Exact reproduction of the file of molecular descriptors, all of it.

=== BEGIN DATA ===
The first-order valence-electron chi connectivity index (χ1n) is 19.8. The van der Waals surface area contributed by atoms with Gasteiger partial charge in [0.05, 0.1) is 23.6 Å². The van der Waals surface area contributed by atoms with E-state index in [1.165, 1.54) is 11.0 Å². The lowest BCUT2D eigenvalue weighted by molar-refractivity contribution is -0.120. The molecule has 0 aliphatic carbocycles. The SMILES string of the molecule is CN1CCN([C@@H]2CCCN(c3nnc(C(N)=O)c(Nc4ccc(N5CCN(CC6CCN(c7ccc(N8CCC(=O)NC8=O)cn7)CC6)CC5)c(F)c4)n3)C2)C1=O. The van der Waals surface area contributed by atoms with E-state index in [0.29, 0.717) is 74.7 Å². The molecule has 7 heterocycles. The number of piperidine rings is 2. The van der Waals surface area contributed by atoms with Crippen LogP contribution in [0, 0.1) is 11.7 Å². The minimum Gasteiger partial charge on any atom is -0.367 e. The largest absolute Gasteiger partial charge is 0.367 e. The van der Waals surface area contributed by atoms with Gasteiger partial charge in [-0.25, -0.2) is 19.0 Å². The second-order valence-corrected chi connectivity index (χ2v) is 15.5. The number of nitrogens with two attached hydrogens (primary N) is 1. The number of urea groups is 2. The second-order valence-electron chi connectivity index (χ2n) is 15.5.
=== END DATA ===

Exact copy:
The first-order valence-electron chi connectivity index (χ1n) is 19.8. The van der Waals surface area contributed by atoms with Gasteiger partial charge in [0.05, 0.1) is 23.6 Å². The van der Waals surface area contributed by atoms with E-state index in [1.165, 1.54) is 11.0 Å². The lowest BCUT2D eigenvalue weighted by molar-refractivity contribution is -0.120. The molecule has 0 aliphatic carbocycles. The SMILES string of the molecule is CN1CCN([C@@H]2CCCN(c3nnc(C(N)=O)c(Nc4ccc(N5CCN(CC6CCN(c7ccc(N8CCC(=O)NC8=O)cn7)CC6)CC5)c(F)c4)n3)C2)C1=O. The van der Waals surface area contributed by atoms with E-state index in [0.29, 0.717) is 74.7 Å². The molecule has 7 heterocycles. The number of piperidine rings is 2. The van der Waals surface area contributed by atoms with Crippen LogP contribution in [0, 0.1) is 11.7 Å². The minimum Gasteiger partial charge on any atom is -0.367 e. The largest absolute Gasteiger partial charge is 0.367 e. The van der Waals surface area contributed by atoms with Gasteiger partial charge in [-0.25, -0.2) is 19.0 Å². The second-order valence-corrected chi connectivity index (χ2v) is 15.5. The number of nitrogens with two attached hydrogens (primary N) is 1. The number of urea groups is 2. The second-order valence-electron chi connectivity index (χ2n) is 15.5.